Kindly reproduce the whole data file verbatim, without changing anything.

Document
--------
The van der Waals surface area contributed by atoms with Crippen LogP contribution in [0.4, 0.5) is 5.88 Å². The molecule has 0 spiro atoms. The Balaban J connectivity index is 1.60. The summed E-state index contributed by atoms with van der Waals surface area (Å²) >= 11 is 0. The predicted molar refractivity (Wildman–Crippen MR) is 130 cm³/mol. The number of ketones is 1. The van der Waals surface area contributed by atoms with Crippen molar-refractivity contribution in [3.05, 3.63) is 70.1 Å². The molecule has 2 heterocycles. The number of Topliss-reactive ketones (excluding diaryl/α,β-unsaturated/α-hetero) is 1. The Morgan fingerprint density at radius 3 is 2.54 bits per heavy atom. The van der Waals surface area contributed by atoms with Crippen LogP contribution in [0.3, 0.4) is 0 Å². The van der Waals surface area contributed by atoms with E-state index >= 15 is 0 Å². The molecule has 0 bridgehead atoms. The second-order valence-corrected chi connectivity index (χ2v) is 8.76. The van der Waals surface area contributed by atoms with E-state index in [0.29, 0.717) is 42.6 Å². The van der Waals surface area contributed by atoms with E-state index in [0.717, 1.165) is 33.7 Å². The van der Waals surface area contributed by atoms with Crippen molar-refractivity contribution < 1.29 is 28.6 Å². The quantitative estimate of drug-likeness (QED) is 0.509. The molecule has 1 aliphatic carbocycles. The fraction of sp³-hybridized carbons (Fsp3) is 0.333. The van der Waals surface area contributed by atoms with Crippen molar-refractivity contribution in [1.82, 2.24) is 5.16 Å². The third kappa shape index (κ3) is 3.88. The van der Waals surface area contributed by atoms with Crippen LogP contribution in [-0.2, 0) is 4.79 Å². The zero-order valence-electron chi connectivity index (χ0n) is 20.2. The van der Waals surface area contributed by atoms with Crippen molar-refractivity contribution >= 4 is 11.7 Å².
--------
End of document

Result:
The van der Waals surface area contributed by atoms with Crippen LogP contribution in [0.4, 0.5) is 5.88 Å². The molecule has 0 spiro atoms. The Balaban J connectivity index is 1.60. The summed E-state index contributed by atoms with van der Waals surface area (Å²) >= 11 is 0. The predicted molar refractivity (Wildman–Crippen MR) is 130 cm³/mol. The number of ketones is 1. The van der Waals surface area contributed by atoms with Crippen molar-refractivity contribution in [3.05, 3.63) is 70.1 Å². The molecule has 2 heterocycles. The number of Topliss-reactive ketones (excluding diaryl/α,β-unsaturated/α-hetero) is 1. The Morgan fingerprint density at radius 3 is 2.54 bits per heavy atom. The van der Waals surface area contributed by atoms with Crippen LogP contribution in [0.3, 0.4) is 0 Å². The van der Waals surface area contributed by atoms with E-state index >= 15 is 0 Å². The molecule has 0 bridgehead atoms. The second-order valence-corrected chi connectivity index (χ2v) is 8.76. The van der Waals surface area contributed by atoms with E-state index in [0.29, 0.717) is 42.6 Å². The van der Waals surface area contributed by atoms with E-state index in [0.717, 1.165) is 33.7 Å². The van der Waals surface area contributed by atoms with Crippen molar-refractivity contribution < 1.29 is 28.6 Å². The quantitative estimate of drug-likeness (QED) is 0.509. The molecule has 1 aliphatic carbocycles. The fraction of sp³-hybridized carbons (Fsp3) is 0.333. The van der Waals surface area contributed by atoms with Crippen molar-refractivity contribution in [1.82, 2.24) is 5.16 Å². The third kappa shape index (κ3) is 3.88. The van der Waals surface area contributed by atoms with Crippen LogP contribution in [-0.2, 0) is 4.79 Å². The zero-order valence-electron chi connectivity index (χ0n) is 20.2. The van der Waals surface area contributed by atoms with Crippen molar-refractivity contribution >= 4 is 11.7 Å².